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United Nations World Environment Day

Today is the UN observation of World Environment Day. This year’s theme and focus is on forests.

According to website, the purpose of World Environment Day is to celebrate the achievements you have made in preserving or connecting others to environment. In this era of “BIG ISSUES”, where it seems that there are so many things that need to be tackled and so much of the effort feels as though it is a swim upstream against a raging current and through many dams, it is easy to forget what so many people are accomplishing every day.

Sierra Club, Audubon, National Wildlife Federation, Society for Conservation Biology, Jane Goodall, Texas Master Naturalists, Children and Nature Network, and most importantly as I was growing up, The Girl Scouts are all organizations that have influenced me and my journey in environmental education and outreach.

For me, Girl Scouting was foundational to the person I am now. The time I spent with the Girl Scouts in the out of doors in simple activities from hiking to swimming or singing around campfires instilled in me a love for place that will never leave me. Girl Scout camp was balanced between playing in nature, learning about camping and nature, learning about myself and others, and being still and resting in the place. These are some of the gifts that I want to bring to others through this blog and through the things I do with others. In addition, the Girl Scout ethic to always leave a place better than you found it became part of my core values. It is an ethic that continues to be taught to girls today and it is one of the reasons that I will always consider myself a Girl Scout.

Whatever and whomever got you started in loving nature and whatever and whomever keeps you going in your environmental work, take this day to celebrate their successes. And, while you’re at it, remember to celebrate your successes.

Happy World Environment Day.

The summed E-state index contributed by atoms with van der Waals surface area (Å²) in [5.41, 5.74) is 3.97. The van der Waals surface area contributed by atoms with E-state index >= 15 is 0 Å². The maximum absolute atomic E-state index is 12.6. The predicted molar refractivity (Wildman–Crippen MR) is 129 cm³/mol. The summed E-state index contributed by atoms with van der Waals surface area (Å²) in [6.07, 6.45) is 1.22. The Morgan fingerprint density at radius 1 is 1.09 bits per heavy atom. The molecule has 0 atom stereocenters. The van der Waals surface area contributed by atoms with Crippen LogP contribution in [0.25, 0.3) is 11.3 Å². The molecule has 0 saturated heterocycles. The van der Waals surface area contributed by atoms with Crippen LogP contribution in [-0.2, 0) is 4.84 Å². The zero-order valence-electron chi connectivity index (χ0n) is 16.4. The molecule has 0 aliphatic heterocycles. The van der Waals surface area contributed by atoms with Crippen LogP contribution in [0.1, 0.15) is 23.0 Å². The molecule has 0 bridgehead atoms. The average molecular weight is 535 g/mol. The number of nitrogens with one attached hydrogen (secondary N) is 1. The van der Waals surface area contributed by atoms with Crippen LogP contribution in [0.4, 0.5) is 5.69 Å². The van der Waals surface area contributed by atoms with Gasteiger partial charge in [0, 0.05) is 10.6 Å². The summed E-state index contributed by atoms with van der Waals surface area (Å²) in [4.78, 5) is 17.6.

A little activity to share from the book Sharing Nature With Children by Joseph Cornell.

Take a Micro-Hike:

Materials–> a piece of string 3 to 5 feet long and a park. (Magnifying glasses can be used but are optional)

  1. Have the children select the most interesting (to them) place in the park.
  2. The children place their strings on the ground stretched out to length of the string.
  3. Have the participants lay down on the ground on their bellies at one end of the string, heads no higher than 1 foot off of the ground.
  4. Children will “hike” along the string, inch by inch exploring what they see there.
  5. Prompt them with questions:
    1. What kind of world are you hiking through right now?
    2. Who are your nearest neighbors?
    3. What is that spider going to do, eat you or take you for a ride?
    4. What would it be like to be that metallic green beetle?
    5. Other questions as appropriate.

For children who are not used to being out of doors and who are uncomfortable getting down on the ground, adapt the activity to their comfort level, perhaps by having them explore the bark of a tree, or having them sit with their eyes closed and have them listen for the sounds of the park. Ask them to identify the direction the sound is coming from and guess what is making it.

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